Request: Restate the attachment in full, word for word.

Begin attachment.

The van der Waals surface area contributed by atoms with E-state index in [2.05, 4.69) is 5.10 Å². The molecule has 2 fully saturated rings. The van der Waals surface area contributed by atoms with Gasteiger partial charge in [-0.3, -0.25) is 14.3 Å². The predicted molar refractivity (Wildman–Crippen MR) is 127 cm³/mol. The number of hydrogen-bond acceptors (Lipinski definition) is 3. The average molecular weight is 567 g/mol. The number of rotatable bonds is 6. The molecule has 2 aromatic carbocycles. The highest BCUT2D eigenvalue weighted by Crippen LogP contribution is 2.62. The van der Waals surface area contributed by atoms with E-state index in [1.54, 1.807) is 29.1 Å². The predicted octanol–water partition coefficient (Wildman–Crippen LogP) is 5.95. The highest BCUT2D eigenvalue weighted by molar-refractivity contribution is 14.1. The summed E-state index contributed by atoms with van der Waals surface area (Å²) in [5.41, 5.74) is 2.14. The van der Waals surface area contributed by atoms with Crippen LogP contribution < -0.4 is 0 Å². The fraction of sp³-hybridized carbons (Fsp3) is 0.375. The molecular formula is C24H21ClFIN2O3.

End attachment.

The van der Waals surface area contributed by atoms with E-state index in [2.05, 4.69) is 5.10 Å². The molecule has 2 fully saturated rings. The van der Waals surface area contributed by atoms with Gasteiger partial charge in [-0.3, -0.25) is 14.3 Å². The predicted molar refractivity (Wildman–Crippen MR) is 127 cm³/mol. The number of hydrogen-bond acceptors (Lipinski definition) is 3. The average molecular weight is 567 g/mol. The number of rotatable bonds is 6. The molecule has 2 aromatic carbocycles. The highest BCUT2D eigenvalue weighted by Crippen LogP contribution is 2.62. The van der Waals surface area contributed by atoms with E-state index in [1.54, 1.807) is 29.1 Å². The predicted octanol–water partition coefficient (Wildman–Crippen LogP) is 5.95. The highest BCUT2D eigenvalue weighted by molar-refractivity contribution is 14.1. The summed E-state index contributed by atoms with van der Waals surface area (Å²) in [5.41, 5.74) is 2.14. The van der Waals surface area contributed by atoms with Crippen LogP contribution < -0.4 is 0 Å². The fraction of sp³-hybridized carbons (Fsp3) is 0.375. The molecular formula is C24H21ClFIN2O3.